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Employment Law

Legal guidance - compliance - software

09 JAN 2013

Wincanton Group plc v Stone and Another UKEAT/0011/12; (2012) EMPLR 176

Termination of employment - Warnings

11 October 2012

Employment Appeal Tribunal (EAT)

Langstaff J, Mr B Beynon and Mrs M McArthur

Earlier warnings can be taken into account when deciding whether to dismiss for misconduct even if the misconduct which led to the earlier warning is different from that which led to dismissal; and the fact that a tribunal may not think the warning was justified does not make the subsequent dismissal unfair.

S was dismissed for pulling out of a loading bay across a red light with the trailer open, injuring a colleague. He already had a warning for refusing to drive from another depot. He unsuccessfully appealed against that warning, saying his contract entitled him to refuse. There was also a collective grievance and litigation about the requirement for drivers to drive from depots other than their usual ones.

A tribunal held S's dismissal was unfair. First, there was no similarity between the circumstances of the first warning (a policy dispute) and those of the second (dangerously pulling out of a loading bay); and secondly, the employer should not have taken account of the earlier warnings when their validity might be undermined by the litigation.

The EAT overruled the tribunal. The earlier warning should not be ignored just because the circumstances were different from those that led to dismissal; and unless the warning was issued in bad faith, tribunals should not look behind the warning - in the sense of enquiring whether it was justified.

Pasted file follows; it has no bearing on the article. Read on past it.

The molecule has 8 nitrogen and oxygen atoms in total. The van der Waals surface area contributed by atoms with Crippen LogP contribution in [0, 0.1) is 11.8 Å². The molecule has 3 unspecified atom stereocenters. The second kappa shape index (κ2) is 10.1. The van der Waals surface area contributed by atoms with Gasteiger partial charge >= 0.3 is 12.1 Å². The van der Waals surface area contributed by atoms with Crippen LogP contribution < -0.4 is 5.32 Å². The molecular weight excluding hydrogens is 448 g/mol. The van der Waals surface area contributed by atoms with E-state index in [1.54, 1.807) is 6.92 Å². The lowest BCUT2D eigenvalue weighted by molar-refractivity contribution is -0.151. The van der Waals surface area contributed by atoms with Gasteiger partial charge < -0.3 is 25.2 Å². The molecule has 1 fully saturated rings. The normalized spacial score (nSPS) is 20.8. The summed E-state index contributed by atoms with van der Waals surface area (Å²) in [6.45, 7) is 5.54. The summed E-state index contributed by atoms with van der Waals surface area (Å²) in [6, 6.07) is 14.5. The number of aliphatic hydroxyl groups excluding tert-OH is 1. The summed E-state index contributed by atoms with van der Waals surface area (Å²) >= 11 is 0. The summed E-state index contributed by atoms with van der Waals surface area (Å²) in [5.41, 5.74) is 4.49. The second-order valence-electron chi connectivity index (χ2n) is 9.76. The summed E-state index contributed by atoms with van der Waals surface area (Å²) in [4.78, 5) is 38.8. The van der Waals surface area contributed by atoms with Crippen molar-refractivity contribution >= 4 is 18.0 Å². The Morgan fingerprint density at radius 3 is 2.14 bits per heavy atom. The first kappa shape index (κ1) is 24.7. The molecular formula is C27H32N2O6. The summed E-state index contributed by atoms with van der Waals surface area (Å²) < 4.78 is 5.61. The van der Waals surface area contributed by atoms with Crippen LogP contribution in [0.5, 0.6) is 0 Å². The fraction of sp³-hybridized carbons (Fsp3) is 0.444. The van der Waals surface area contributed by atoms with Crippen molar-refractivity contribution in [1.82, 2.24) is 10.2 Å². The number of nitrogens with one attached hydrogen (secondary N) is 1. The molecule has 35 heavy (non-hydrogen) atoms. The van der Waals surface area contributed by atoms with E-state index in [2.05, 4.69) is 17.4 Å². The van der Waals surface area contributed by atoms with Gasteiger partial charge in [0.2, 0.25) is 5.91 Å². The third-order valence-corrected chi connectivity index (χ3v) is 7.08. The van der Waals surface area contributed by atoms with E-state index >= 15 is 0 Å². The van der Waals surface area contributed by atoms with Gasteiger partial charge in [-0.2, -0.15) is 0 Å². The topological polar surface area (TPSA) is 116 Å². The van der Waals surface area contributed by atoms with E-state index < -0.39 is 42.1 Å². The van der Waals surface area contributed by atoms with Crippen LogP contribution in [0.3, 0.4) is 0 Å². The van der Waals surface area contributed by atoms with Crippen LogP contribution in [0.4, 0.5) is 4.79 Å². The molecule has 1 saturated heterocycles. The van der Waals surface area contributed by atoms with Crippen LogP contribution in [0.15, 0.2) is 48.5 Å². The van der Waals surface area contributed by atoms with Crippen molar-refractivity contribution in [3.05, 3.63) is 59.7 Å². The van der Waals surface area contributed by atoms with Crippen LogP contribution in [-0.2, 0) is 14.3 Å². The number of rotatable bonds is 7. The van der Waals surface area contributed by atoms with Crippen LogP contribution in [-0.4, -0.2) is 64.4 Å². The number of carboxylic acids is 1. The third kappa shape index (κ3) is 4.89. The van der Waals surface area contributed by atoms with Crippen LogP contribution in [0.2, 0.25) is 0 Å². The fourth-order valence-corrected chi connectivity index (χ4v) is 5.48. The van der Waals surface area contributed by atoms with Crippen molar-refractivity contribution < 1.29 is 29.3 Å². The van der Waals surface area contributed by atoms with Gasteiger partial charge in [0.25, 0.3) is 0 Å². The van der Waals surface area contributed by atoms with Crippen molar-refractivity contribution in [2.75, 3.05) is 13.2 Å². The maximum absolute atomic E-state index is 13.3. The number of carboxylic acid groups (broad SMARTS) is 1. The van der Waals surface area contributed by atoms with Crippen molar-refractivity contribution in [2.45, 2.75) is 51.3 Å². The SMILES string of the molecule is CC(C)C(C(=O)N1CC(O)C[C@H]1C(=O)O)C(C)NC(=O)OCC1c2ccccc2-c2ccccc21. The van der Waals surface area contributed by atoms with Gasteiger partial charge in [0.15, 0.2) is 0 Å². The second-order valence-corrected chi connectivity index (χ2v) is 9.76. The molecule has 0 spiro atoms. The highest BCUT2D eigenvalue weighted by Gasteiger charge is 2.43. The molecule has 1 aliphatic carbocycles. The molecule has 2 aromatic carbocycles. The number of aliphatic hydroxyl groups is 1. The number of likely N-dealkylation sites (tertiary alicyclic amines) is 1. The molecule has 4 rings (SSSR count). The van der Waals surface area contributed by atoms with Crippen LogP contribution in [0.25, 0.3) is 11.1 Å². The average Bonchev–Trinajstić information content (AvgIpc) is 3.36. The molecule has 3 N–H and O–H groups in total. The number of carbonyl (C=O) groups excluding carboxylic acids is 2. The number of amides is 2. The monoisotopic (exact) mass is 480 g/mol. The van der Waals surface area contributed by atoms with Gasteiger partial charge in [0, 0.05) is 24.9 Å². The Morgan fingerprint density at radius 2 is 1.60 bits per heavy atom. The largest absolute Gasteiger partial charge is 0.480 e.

The EAT summarized as follows:

1.         unless a tribunal concludes that a warning was issued in bad faith or was manifestly inappropriate, that warning will be treated as valid and should be taken into account by a tribunal;

2.         the tribunal should not then go behind the warning, for example by considering whether some lesser category of warning was appropriate;

3.         but the factual circumstances behind an earlier warning may be relevant, because a degree of similarity will point towards a more severe penalty;

4.         a tribunal should also take into account the fact that other proceedings (eg an internal appeal or, as in this case, other litigation) may affect the validity of the warning, but that does not mean that the warning should be ignored;

5.         any misconduct of whatever nature occurring after a final written warning will usually result in dismissal, and for that not to happen would be exceptional.

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